The Vested UK team hosted our second Breakfast & Brainfood of the summer yesterday. This time, we had LinkedIn and BlackRock in for a discussion around the innovative ways that marketers are engaging with institutional investment audiences in the new post-pandemic digital era.
As the digital landscape has evolved post-pandemic, the ways institutional investors use social media has undergone a huge shift. Shedding light on this, and what it means for marketers engaging with this audience, we brought together an expert panel to share their views on the key themes and trends explored in LinkedIn’s Investing in the Digital Age report. Moderated by Elspeth Rothwell, Vested EMEA CEO, the panel included:
- Rebecca Lau, Vice President, EMEA Commercial Marketing Campaigns and Media Strategy, BlackRock
- Benedict Kingsmill, Senior Client Partner, LinkedIn
- Wensy Antoli, Senior Creative Strategy Consultant, LinkedIn
The report delves into the evolving landscape of institutional investors’ engagement on social media, analysing their behaviour before and after the pandemic. Fundamentally, the group is now significantly more active on social media, with 66% of the 200+ surveyed acknowledging an increased time spent on these platforms.
The key takeaways from the event were as follows:
1. You can’t put the genie back in the bottle. Digital adoption is here to stay.
We haven’t just seen an uplift in the number of institutional investors using social media for work, the frequency and time spent on digital platforms has increased too. The global pandemic accelerated a lot of the digital adoption we were already starting to see, but although some behaviours – like attending events in person – are reversing, some are here to stay. The consumption of digital content on social media is only increasing, changing how we can reach and communicate with institutional investor audiences.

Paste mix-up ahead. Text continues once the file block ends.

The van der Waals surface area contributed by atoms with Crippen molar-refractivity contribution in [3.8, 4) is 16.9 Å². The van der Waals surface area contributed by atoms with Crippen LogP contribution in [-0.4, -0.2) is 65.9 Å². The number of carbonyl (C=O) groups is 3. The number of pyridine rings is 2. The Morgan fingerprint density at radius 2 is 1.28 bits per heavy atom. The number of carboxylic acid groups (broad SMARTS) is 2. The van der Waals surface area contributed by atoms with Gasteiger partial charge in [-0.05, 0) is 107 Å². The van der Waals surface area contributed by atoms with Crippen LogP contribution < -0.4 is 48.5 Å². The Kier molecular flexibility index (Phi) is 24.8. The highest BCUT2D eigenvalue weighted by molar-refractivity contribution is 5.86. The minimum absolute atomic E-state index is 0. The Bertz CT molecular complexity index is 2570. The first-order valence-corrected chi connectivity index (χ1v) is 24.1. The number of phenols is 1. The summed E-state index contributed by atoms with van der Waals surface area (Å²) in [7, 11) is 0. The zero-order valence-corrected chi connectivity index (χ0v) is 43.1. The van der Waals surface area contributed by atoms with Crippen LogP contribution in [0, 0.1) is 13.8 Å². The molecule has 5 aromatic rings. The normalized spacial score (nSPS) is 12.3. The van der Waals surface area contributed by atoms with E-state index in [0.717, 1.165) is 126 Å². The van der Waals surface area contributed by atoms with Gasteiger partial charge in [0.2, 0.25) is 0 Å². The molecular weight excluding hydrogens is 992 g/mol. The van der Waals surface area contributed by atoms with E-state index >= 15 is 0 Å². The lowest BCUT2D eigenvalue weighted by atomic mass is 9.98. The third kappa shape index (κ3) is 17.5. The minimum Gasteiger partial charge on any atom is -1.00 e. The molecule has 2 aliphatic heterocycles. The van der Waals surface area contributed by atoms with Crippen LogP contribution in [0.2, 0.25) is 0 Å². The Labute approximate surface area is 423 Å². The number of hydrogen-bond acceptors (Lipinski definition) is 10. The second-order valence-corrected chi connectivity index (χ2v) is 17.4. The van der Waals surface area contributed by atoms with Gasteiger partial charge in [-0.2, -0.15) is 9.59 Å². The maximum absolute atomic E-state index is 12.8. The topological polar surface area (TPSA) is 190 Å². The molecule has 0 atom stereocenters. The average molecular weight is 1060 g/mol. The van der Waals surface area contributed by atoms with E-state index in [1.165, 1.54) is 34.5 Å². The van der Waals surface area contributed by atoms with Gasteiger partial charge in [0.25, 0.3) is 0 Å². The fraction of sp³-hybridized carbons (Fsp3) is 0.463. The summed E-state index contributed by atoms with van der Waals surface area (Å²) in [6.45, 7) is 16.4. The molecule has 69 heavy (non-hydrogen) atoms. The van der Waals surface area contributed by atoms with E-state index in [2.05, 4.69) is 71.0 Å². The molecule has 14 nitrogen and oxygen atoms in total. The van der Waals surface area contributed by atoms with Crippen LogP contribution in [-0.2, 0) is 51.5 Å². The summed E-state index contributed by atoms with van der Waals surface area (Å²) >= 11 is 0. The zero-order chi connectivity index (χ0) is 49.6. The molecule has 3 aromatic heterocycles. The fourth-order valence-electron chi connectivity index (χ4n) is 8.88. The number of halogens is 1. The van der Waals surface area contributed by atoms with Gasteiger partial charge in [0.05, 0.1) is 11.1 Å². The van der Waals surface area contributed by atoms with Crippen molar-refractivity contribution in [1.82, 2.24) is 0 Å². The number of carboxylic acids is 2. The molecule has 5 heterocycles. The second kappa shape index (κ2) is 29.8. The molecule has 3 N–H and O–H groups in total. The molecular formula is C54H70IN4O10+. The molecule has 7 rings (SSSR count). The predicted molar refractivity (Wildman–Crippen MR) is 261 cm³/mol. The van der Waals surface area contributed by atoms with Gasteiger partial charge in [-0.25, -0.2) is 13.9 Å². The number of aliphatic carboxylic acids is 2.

2. (Video) content is king.
According to the report, video is the content format which institutional investors are most likely to engage with on social media, with 42% agreeing it’s their preferred format. Audiences don’t just want to be informed and educated, they want to feel inspired, educated and entertained. When it comes to building a community and creating interactive moments where audiences can engage with you, video content can be a really powerful format.
3. It starts from the inside: The role of brand ambassadors.
On LinkedIn, it’s rare that we passively consume content without having a look at the profile of who’s posted it, or perhaps the CEO of the company. We’re looking at their credentials, what they’re posting about, the comments they’re getting, and we’re engaging with their network. So, when we’re thinking about pillars of marketing, we need to think about the role of brand ambassadors. Audiences want connectivity and a personal touch. They want to hear from the voices inside the business, which is where brand ambassadors can be really valuable.
4. The truth well told will build trust.
Even if we’re talking to a doctor or a teacher, our first interaction with someone will never leave us with ‘total trust’ – we generally need four or five interactions. We should apply this thinking to the concept of building trust online. You don’t build trust with an audience after one engagement – it’s built through authentic and consistent storytelling with your brand’s truth sitting at the heart. The truth well told acts as a powerful value exchange through which audiences give up their time to engage with our content. In exchange, they get value back from the content and we (eventually) gain their trust.
If you’d like to hear more about our Breakfast & Brainfood events, please contact email@example.com.